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Belp raises Christian ont of the Slough of Despond.

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lowed for a time, being grievously bedaubed with the dirt; and Christian, because of the burden that was on his back, began to sink in the mire.1

Then said Pliable, Ah, neighbour Christian, where are you now?
Truly, said Christian, I do not know.

At this Pliable began to be offended, and angerly said to his fel low, Is this the happiness you have told me all this while of? If we have such ill speed at our first setting out, what may we expect betwixt this and our journey's end? May I get out again with my life, you shall possess the brave country alone for me! And with that he gave a desperate struggle or two, and got out of the mire on that side of the slough which was next to his own house; so away he went, and Christian saw him no more.?

Wherefore Christian was left to tumble in the Slough of Despond alone; but still he endeavoured to struggle to that side of the slough that was farthest from his own house, and next to the wicket-gate; the which he did, but could not get out because of the burden that was upon his back. But I beheld, in my dream, that a man came to him, whose name was Help, and asked him, What he did there?

Sir, said Christian, I was bid to go this way by a man called Evangelist, who directed me also to yonder gate, that I might escape the wrath to come; and as I was going thither I fell in here.

Help. But why did not you look for the steps ? 8

Chr. Fear followed me so hard, that I fled the next way, and fell in. 4

Then said he, Give me thine hand! So he gave him his hand, and he drew him out, and set him upon sound ground, and bid him

go on his way. (Psalm xl. 2.)

Then I stepped to him that plucked him out, and said, Sir,

1 The mire of the slough represents that idea which desponding persons entertain of themselves and their situation as altogether vile and loathsome. Though Pliable fell into the slough, Christian “by reason of his burden” sunk the deepest.

? Superficial professors like Pliable, expecting the promised happiness without trouble or suffering, are often angry at those who were the means of leading them to think of religion.

3 Our author, in a marginal note, explains the steps to mean, “ the promises of forgiveness and acceptance to life by faith in Christ.”

4 Christian dreaded the doom of his city more than the slough, and in his trepidation forgot to look for the steps (promises).

8

Help's account of the Slough.

wherefore, since over this place is the way from the city of Destruction to yonder gate, is it that this plat is not mended, that poor travellers might go thither with more security? And he said unto me, This miry slough is such a place as cannot be mended: it is the descent whither the scum and filth that attends conviction for sin doth continually run; and therefore it is called the Slough of Despond; for still as the sinner is awakened about his lost condition, there arise in his soul many fears and doubts, and discouraging apprehensions, which all of them get together, and settle in this place; and this is the reason of the badness of this ground.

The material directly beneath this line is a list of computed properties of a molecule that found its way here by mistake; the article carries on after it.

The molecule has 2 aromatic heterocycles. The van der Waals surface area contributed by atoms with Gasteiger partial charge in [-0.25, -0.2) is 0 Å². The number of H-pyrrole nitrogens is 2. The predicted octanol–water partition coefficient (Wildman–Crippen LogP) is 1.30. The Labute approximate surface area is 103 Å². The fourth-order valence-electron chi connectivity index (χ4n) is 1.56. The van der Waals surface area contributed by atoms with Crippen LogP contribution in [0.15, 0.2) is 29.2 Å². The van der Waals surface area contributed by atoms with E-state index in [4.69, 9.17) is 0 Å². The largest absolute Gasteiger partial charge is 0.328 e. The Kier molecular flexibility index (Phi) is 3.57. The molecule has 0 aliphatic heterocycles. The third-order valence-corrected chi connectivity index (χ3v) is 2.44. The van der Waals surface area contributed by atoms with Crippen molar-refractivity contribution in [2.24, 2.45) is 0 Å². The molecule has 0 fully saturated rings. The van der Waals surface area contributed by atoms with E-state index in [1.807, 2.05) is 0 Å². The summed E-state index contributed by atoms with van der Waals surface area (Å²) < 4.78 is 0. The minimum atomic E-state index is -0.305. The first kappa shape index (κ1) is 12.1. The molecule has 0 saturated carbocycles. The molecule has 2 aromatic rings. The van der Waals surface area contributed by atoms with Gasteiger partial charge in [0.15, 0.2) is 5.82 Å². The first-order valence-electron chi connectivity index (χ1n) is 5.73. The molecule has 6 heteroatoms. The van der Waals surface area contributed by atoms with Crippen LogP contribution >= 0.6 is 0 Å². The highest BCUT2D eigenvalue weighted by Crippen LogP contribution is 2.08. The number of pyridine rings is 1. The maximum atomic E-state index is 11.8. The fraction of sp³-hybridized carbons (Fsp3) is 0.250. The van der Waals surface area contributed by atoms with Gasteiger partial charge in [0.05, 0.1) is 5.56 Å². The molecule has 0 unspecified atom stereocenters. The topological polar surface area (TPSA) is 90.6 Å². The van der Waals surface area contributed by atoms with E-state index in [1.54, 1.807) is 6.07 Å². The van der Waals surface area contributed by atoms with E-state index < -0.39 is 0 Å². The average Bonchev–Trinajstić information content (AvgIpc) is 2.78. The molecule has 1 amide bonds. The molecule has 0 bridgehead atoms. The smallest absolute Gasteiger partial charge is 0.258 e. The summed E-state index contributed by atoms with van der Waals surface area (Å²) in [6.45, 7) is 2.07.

It is not the pleasure of the King that this place should remain so bad (Isaiah xxxv. 3, 4.): his labourers also have, by the direction of his Majesty's surveyors, been for above these sixteen hundred years employed about this patch of ground, if perhaps it might have been mended: yea, and to my knowledge, said he, here have been swallowed up at least twenty thousand cart-loads, yea, millions, of wholesome instructions, that have at all seasons been brought from all places of the King's dominions (and they that can tell, say they are the best materials to make good ground of the place,) if so be it might have been mended; but it is the Slough of Despond still, and so will be, when they have done what they can.

True, there are, by the direction of the Lawgiver, certain good and substantial steps placed even through the very midst of this slough; but at such time as this place doth much spew out its filth, as it doth against change of weather,' these steps are hardly seen; or, if they be, men, through the dizziness of their heads, step beside; and then they are bemired to purpose, notwithstanding the steps be there: but the ground is good, when they are once got in at the gate. (1 Sam. xii. 23.)

Now, I saw in my dream, that, by this time, Pliable was got home to his house: So his neighbours came to visit him; and some of them

1 It was evidently our author's opinion that the path from destruction to life lies by this slough; and that none are indeed in the narrow way, who have neither struggled through it, nor gone over it, by means of the steps. The change of weather' seems to denote those seasons, when peculiar temptations, exciting sinful passions, perplex the minds of new converts ; and so, losing sight of the promises, they sink into despondency during humiliating experi

ences.

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